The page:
CRUISE: No. I never felt particularly good-looking. I always had a strange accent; I was always the new kid who was being introduced to the class. I don't know why teachers do that—they take you up in front of the class and say. "This is so-and-so, now you be nice." Everyone's looking and all of a sudden, you realize you are not wearing the right clothes and everything is outdated. But I enjoyed the adventure of it. I enjoyed the adventure of going to a new school and going to different places and meeting different people. It was frightening—it always is—but somehow, I enjoyed and used the fear of that challenge.
PLAYBOY: Let's go back some—to your first real break. You'd moved to New York. There you were, working as a building superintendent, trying to hustle acting jobs. And then you got—what?—discovered?
CRUISE: I guess Taps was where it really started for me. I had done a small role in Endless Love, but that was really nothing, like one day's work. So I read for Harold Becker, for Taps. And I remember, I literally didn't have a dollar to my name. And even though I didn't have the role yet, I felt really good about the interview. Next I had a meeting with the producer and the director. It was like a two-minute meeting—you know, pull your hair up, read this line. And that was it.
I walked out of the meeting. I was going to see my family—they were living in Jersey—but because I didn't have a dollar to take a bus home, I hitchhiked. While I was walking up our driveway, I saw my mother talking on the phone through the window. She was all excited. When I got in, she said, "It's your agent on the phone." And my agent said I got the movie.
I jumped up and smashed my head on the door frame, I was so excited. I was on the floor, almost knocked myself out. But I remember dancing around the house with my family; we were all so excited.
PLAYBOY: Did the excitement stay with you as you began doing the film?
CRUISE: Yeah. Sean [Penn] was doing a play on Broadway and Tim [Hutton] had already won an Academy Award for Ordinary People. So I learned a lot. We had a month's rehearsal and literally lived together at Valley Forge. There was a lot of heat on Sean and me, especially since Tim had won the Academy Award. In Hollywood, people were waiting to see who the other roles in the film were after Tim's.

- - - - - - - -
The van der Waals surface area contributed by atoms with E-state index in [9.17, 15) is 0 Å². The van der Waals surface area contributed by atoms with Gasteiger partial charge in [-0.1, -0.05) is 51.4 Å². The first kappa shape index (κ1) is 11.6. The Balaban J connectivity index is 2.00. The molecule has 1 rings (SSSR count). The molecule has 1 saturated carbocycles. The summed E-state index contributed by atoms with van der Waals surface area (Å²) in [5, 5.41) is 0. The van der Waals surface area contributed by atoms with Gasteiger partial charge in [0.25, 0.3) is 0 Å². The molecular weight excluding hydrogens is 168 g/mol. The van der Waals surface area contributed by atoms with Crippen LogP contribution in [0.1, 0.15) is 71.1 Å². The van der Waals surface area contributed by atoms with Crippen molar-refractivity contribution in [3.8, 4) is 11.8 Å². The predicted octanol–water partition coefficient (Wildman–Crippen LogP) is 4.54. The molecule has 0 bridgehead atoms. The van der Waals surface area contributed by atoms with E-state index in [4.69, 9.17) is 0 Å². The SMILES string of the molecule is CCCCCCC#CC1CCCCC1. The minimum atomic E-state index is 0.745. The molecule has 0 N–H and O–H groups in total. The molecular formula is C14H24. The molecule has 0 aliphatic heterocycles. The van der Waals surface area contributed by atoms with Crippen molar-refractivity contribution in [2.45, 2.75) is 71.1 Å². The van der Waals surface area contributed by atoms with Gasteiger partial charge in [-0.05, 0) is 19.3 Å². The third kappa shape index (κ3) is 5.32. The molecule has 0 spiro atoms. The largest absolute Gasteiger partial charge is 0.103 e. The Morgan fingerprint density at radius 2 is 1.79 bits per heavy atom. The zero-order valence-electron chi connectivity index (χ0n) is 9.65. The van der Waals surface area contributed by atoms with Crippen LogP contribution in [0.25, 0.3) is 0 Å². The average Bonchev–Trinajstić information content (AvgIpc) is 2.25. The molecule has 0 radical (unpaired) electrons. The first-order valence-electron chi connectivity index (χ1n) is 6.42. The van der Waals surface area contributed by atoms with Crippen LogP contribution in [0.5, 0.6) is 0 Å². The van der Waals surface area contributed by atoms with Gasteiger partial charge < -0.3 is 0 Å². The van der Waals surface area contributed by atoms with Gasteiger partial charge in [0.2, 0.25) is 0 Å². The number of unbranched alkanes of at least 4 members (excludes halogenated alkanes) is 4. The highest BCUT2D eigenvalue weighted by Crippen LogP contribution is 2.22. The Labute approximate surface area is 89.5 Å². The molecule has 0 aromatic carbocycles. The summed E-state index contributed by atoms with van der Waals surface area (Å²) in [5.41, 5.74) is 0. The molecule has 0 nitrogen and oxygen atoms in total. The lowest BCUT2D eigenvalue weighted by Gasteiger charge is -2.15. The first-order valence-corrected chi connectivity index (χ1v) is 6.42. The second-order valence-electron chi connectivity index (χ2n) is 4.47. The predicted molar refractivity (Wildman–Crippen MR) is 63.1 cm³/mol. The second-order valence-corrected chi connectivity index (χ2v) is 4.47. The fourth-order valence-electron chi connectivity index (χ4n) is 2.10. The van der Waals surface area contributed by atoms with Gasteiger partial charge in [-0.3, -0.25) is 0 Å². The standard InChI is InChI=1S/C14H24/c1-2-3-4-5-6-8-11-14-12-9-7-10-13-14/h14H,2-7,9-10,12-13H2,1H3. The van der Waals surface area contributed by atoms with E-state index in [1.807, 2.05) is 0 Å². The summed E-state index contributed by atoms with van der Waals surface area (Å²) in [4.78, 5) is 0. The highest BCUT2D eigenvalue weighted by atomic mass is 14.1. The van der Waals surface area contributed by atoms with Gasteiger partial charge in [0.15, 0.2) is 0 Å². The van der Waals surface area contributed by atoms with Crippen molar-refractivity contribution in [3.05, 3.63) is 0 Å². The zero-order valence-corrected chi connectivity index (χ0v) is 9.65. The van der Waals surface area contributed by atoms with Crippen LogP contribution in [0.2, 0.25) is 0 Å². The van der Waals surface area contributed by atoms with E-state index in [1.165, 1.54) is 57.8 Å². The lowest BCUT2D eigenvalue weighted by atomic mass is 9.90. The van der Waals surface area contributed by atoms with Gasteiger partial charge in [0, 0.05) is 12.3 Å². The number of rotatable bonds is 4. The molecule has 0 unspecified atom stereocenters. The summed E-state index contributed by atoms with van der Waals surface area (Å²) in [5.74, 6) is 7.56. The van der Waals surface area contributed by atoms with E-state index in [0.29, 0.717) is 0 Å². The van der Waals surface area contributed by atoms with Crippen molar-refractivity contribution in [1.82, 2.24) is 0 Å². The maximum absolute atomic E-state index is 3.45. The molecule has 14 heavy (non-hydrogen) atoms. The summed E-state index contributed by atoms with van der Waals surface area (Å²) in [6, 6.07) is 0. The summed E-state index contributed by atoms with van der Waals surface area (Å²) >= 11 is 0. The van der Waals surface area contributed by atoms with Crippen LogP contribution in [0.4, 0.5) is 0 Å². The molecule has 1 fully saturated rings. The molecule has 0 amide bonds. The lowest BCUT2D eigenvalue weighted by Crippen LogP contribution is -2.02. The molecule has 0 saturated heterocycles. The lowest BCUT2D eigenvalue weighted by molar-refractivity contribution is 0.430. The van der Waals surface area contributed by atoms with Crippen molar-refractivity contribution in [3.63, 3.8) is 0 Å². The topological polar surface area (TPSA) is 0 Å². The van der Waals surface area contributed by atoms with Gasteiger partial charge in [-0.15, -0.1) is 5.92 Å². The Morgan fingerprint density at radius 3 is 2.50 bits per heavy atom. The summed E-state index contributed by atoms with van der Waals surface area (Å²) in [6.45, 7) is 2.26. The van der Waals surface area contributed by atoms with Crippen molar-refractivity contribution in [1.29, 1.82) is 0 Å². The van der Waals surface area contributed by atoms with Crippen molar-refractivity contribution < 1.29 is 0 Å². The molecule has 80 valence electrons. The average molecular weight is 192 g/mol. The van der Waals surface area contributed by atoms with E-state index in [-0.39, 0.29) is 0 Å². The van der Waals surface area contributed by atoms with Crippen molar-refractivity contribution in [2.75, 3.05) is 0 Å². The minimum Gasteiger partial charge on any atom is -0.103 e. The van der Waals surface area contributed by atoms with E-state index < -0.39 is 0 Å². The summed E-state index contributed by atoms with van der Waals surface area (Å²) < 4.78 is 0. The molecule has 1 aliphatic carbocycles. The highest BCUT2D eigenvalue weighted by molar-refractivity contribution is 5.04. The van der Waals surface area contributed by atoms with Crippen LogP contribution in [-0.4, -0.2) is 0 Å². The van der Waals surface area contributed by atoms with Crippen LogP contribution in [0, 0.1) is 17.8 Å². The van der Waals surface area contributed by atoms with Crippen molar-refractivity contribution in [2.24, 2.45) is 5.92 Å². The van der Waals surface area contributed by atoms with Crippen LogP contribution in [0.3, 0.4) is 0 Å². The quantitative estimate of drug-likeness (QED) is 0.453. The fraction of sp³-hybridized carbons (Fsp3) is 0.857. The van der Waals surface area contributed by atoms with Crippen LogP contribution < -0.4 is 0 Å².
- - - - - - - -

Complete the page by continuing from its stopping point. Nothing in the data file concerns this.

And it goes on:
After Taps, I went to my agency and told them I wasn't interested in doing commercials or television—that after my experience on Taps, I wanted to make movies.
Then I went on to do a film called Losing It. It had been immediately offered to me and, even though I didn't know a lot about the business, I did know that there were things about the script that I didn't like. I went out to meet the producers in California, and they were all saying that this was going to be the next Breaking Away. You know what I mean? They were, like, pumping me: "Don't worry about the script right now; we're going to work on it."
But the experience itself was not a great one, in terms of where I'd just been—working with Harold Becker, Stanley Jaffe, Sean and Tim. It was a totally different experience; creatively, it was stifling. So I learned a great lesson in doing that movie. I realized that not everybody is capable of making good films and that I'd have to learn how to survive in the business and not let it eat me up. I knew that the kinds of films I wanted to work on from then on had to be made by the best people.
PLAYBOY: Why were you so determined?
CRUISE: Because there I was, with the opportunity to be a working actor—and at that time, there were a lot of young actors and a lot of youth films being made—and I remember thinking that this wasn't going to last forever and that I'd better take advantage of it. Money was never a factor with me—I wanted to learn on a film. Money goes, but what you learn can't be taken away from you.
PLAYBOY: Come on—money really wasn't a factor? You were penniless and you got the part; there had to be something liberating about suddenly making a lot of money.
CRUISE: Oh, yeah. But that's not the reason I wanted to be an actor.
But, yeah, having money did mean being able to pay my bills off—which is what I did after Taps, and that was a great feeling. And I also ate a lot. Growing up, I always ate what was on my plate and sometimes there wasn't enough food, so it was like, the person who finished first got that extra piece. So after Taps, once a week I'd go to this place—some steak-and-lobster place—and I'd sit there and, in my mind, I was going, How am I going to eat all of this? I must have put on about ten pounds, until I finally told myself, You don't have to eat everything on the menu; you don't have to eat everything at the buffet. You are going to eat again after this.
PLAYBOY: What can you do with money that you find worth while?
CRUISE: Well, you can do things with it. You can help people. You can pay bills. And it allows you great freedom to travel to different countries, educate yourself in different ways. And, sure, you want to buy nice clothes and all. But when you start making money, you've also got to take responsibility for it. I guess I was a businessman growing up—always very aware of money and being responsible for it. So I'm the type of person who doesn't just hand my money and my business and my work over to somebody else. I know everything that is spent and I economize because I want to keep it.
PLAYBOY: Is there anything you like in the high life? Good restaurants, fast cars, toys?
CRUISE: I like driving fast. I like race cars, but I don't have all the time in the world to do stuff like that.
PLAYBOY: So let's move on. Suddenly, you're in a movie that you don't like much, right?